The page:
In general the descending method is preferred for accurate work, although the ascending technique is somewhat simpler and requires less complicated apparatus. The former method has the advantage that the solvent may be allowed to run off the bottom of the paper and, although RF values can not then be determined, substances with very low RF values can be separated more completely. As mentioned above, standard spots are usually run alongside the ‘unknown’ so that the fact that RF values are not obtainable is not of major importance. The ascending method, on the other hand, has the advantage that the solvent cannot ‘run off’ the paper and thus the chromatogram needs less attention.

A combination of the two methods in which the paper dips into a trough, runs up over a glass rod and then hangs down is useful especially when handling large sheets of paper as it obviates the use of a large tall glass container and vessels such as glass aquarium tanks may be employed Whatever the type of equipment used it is most desirable that it can be sealed as completely as possible.

(b) Type of Paper

A large variety of types of paper have been tried, some of which possess advantages for specialised work. Whatman No. 1 filter paper is most widely used and will give satisfactory results in the majority of cases. Thicker papers such as blotting paper are not usually suitable.

(c) Solvents

The choice of solvent depends on the type of substances to be separated, the most common ones being alcohols such as butanol with or without the addition of acids such as acetic acid or bases such as ammonia or amines, phenol, hydrocarbon solvents, collidine, etc. The solvent phase is saturated with water except in certain cases where the solvent is actually miscible with water. (Although it would appear at first sight that such a solvent would not give any separation this is, for reasons which will not be discussed here, not always the case.) It is perhaps unfortunate that the more common solvents are often unpleasant to handle and toxic, and care should be taken to avoid unduly prolonged exposure to their vapours.

(d) Detection of the Spots

The lower limit to the quantities of substances which can be separated usually depends on the sensitivity of the method used for detecting the resulting spots. Detection is usually carried out by spraying the dried page 107 paper with a suitable reagent which will develop colours with the substances present, often on gentle warming. A small atomiser or throat spray or some such device is convenient for applying the detecting reagent. In certain cases the paper may be dipped into a solution of the reagent instead of sprayed with it. Although spraying is the most common method of detecting the spots, many ingenious methods have been used as alternatives. Fluorescence in ultra-violet light and absorption of ultra-violet light, have been utilised as have biological methods of detection (for example for antibiotics) and radio-autographs (as for example in the analysis of compounds present in the thyroid gland after the administration of radio-active iodine) to mention but two.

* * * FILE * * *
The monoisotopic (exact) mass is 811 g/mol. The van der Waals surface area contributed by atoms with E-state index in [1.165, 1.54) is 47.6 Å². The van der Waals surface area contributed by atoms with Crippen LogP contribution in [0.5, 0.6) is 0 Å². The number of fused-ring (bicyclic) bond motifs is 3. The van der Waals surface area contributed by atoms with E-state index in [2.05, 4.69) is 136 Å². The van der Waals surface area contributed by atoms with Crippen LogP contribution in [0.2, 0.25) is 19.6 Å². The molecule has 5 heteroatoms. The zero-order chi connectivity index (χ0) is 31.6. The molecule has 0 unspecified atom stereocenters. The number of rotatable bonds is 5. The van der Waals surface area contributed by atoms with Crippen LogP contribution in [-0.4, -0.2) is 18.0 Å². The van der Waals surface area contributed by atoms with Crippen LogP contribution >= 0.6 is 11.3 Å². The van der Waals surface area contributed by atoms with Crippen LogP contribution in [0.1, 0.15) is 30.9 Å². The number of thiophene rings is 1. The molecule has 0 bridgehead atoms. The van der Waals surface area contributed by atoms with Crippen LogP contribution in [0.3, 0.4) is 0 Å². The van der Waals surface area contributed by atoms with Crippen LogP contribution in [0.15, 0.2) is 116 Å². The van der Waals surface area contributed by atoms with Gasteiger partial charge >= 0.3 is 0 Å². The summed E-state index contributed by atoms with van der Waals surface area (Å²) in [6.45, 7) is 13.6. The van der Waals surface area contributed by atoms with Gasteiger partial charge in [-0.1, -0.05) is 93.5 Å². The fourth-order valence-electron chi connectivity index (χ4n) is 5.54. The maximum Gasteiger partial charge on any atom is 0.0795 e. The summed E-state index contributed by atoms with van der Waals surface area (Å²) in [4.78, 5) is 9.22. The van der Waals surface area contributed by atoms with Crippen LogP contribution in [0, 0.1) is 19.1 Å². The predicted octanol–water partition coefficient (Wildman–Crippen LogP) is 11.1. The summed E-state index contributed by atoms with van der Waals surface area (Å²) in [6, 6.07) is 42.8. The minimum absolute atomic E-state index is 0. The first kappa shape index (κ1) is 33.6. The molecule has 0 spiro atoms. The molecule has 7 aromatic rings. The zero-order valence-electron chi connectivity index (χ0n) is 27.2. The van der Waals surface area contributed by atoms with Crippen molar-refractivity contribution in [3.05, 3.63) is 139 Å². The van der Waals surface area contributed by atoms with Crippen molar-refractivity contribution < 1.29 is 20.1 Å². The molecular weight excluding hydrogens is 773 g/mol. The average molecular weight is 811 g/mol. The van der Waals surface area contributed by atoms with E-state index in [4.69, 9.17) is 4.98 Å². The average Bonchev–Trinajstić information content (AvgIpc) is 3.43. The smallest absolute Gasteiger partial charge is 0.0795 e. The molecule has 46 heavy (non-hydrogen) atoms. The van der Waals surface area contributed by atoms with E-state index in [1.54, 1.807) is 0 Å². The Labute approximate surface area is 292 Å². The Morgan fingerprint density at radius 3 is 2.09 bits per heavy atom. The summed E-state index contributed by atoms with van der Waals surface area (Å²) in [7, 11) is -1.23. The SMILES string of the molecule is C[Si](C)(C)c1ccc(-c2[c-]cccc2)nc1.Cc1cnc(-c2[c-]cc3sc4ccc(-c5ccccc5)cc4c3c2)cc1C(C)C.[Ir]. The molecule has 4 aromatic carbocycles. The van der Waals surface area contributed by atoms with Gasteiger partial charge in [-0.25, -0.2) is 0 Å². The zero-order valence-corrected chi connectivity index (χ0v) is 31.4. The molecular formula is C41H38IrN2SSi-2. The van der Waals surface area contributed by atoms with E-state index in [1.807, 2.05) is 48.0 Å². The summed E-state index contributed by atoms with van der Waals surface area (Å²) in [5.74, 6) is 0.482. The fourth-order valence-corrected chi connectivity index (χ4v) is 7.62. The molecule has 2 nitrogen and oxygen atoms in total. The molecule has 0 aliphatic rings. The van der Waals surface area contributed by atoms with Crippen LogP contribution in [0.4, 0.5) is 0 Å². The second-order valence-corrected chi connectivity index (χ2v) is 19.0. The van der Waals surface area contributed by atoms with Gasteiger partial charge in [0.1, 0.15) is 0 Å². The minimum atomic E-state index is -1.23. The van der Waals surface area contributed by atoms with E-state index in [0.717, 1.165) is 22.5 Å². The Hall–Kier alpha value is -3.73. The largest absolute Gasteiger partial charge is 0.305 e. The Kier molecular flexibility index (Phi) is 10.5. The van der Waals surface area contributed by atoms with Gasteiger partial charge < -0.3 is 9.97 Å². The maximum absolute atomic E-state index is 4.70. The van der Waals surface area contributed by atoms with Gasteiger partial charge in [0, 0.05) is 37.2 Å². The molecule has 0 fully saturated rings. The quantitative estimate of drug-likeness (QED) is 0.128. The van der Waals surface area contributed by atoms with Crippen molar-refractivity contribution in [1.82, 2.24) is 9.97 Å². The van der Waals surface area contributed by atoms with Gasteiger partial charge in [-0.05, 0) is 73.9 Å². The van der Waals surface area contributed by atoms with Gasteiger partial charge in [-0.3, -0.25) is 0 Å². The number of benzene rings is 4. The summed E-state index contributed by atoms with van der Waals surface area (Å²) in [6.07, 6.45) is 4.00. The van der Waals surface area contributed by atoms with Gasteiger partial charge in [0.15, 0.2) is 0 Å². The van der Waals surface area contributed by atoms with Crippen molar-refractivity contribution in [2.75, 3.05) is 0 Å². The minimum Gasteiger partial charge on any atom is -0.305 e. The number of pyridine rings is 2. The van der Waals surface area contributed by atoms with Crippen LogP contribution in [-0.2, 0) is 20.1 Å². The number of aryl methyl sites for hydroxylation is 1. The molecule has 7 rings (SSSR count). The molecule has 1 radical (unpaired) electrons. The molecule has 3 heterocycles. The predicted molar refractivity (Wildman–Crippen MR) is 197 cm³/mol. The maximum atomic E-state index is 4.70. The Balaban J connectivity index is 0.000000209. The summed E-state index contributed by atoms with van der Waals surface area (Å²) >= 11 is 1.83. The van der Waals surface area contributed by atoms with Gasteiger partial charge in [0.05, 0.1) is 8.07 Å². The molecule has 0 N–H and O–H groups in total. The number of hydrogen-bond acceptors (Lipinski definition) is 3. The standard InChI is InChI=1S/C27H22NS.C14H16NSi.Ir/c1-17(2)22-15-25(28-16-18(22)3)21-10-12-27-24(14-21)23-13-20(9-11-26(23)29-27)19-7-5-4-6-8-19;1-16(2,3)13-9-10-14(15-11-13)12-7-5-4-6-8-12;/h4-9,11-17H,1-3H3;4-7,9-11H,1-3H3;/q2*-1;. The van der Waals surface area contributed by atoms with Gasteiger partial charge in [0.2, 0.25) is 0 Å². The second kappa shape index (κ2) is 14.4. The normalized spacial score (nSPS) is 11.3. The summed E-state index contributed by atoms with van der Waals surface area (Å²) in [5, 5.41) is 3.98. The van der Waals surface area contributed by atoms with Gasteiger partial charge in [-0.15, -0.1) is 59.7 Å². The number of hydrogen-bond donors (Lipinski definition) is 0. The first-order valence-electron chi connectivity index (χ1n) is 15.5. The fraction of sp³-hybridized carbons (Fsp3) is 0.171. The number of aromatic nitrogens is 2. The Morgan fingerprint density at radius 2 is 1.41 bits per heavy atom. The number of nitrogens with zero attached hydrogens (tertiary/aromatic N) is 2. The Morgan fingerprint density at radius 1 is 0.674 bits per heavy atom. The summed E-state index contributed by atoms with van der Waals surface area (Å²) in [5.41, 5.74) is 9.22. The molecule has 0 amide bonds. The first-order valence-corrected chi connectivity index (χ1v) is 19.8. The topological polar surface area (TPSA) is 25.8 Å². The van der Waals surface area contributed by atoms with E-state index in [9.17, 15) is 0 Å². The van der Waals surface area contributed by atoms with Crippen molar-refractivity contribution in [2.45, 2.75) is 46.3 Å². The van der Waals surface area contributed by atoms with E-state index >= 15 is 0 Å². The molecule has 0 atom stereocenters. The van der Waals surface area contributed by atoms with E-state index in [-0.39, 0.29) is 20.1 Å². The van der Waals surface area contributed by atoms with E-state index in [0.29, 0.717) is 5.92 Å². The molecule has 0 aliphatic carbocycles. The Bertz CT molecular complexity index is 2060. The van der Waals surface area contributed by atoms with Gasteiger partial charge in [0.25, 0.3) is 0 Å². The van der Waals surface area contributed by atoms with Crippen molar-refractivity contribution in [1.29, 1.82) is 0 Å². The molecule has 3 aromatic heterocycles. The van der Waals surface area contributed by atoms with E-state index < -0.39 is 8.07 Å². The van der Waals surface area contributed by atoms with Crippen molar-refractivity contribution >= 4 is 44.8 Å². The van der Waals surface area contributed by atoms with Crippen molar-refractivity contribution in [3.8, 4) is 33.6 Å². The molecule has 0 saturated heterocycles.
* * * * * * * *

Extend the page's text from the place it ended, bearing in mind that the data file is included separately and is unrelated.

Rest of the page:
As a general rule the spots applied to the paper should be small, preferably not more than a few millimetres in diameter and the concentration of the individual substances should not be too high or ‘tailing’ and excessive spreading of the spots will take place. In most cases a single small drop — say 5 microlitres — of a 1% solution is about the amount of substance required. For quantitative work an accurately known amount must be applied to the paper and for this a micro-pipette is required, but this elaboration is unnecessary for qualitative studies.